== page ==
Once upon a time, there was a neon sign that spelled “OPEN.”
It sat on the shelf at Home Depot in Goleta, knowing it was not only unwanted, but actually considered illegal in the city of Santa Barbara. You see, Santa Barbara has had a sign ordinance since 1922, while permutations of the Architectural Board of Review, Historic Landmarks Commission and members at large have overseen the review of all permanent and temporary signs since 1977.
In fact, you may be hard-pressed to recall a sign that particularly stands out in Santa Barbara. But that’s a good thing, actually, because the point is to maintain the simplicity, art and creativity of signage within certain restrictions on style, material, color and size.
You won’t –or shouldn’t– see huge banners (unless it’s on the State owned Earl Warren Showground fencing or belongs to one of those union idiots loitering on a corner downtown with their “Shame on Somebody” banners) or inflatable gorillas, or huge flags. There are some offenders, such as BevMo’s “5 cent sale,” or those occasional car dealers and empty lot pumpkin patches, who know they can get away with it over a holiday weekend.
You also won’t see illuminated billboards that blind you at night, or the side of a building being used as one, or any glaring and distracting signage that is outside of the standards for illumination and taste.
Or at least you shouldn’t. But when our City Council won’t listen to the direction of its own advisory committee members and votes to allow audible, visual advertising blaring at you from gas station pumps, you know they’ve stopped caring about standards in place for ninety years. (Councilwoman Murillo was the lone dissent.)
The legal challenges to our sign ordinance restrictions on color, size and illumination have been brought by large corporations, claiming that their “trademarked” looks cannot be changed. Hence, most gasoline stations for instance, stand out like NASA night launch pads.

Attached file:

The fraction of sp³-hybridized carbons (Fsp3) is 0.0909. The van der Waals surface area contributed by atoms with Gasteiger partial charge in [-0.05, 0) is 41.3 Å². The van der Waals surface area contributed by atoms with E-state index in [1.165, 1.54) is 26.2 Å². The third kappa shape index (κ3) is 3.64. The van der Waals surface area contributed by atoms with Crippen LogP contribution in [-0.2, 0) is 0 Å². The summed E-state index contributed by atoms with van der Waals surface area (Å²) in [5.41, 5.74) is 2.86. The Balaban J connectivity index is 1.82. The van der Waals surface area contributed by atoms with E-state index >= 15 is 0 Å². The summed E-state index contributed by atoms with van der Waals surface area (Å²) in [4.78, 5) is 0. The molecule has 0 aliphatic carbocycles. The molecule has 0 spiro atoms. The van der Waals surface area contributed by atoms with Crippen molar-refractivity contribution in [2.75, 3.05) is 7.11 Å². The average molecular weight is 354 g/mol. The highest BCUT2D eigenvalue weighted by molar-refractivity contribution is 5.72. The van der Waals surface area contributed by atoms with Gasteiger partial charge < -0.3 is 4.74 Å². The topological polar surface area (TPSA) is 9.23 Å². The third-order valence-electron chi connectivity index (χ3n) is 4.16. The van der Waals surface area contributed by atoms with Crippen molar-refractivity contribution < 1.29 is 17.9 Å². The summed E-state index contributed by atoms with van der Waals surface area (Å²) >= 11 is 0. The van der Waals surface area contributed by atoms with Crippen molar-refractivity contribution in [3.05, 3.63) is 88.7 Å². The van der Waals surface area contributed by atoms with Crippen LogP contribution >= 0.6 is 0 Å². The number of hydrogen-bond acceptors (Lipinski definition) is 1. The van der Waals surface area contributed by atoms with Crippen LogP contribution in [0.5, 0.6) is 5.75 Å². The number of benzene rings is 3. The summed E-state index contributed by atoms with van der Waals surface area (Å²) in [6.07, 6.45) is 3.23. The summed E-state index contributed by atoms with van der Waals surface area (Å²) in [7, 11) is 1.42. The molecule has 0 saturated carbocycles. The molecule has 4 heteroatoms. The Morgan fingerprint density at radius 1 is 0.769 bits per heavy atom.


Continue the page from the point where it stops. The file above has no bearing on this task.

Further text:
Signs are supposed to be helpful, adding to the character of the business front, not gaudy, trashy screaming advertising. And until recently, we assumed that most potential customers were bright enough to surmise whether a company was actually “open” for business by either looking inside, or noticing people going in and out.
Like the algae bloom in our summer ponds, the proliferation of neon window signs is lowering the “eye appeal” of our city by the day, leading me to believe that not only was that OPEN sign at Home Depot sold recently, but there’s likely fifty more on back order.
In a block and a half stroll on lower State Street from Gutierrez to Haley this past Sunday; I noticed the Little Rainbow Foot Spa’s “foot reflexology” neon sign first. This location is a good example to start with, because it first opened as an Asian nail salon with different owners.
Apparently, business wasn’t very good, so they added the first illegal, though highly visible, moving, flashing neon “open” sign.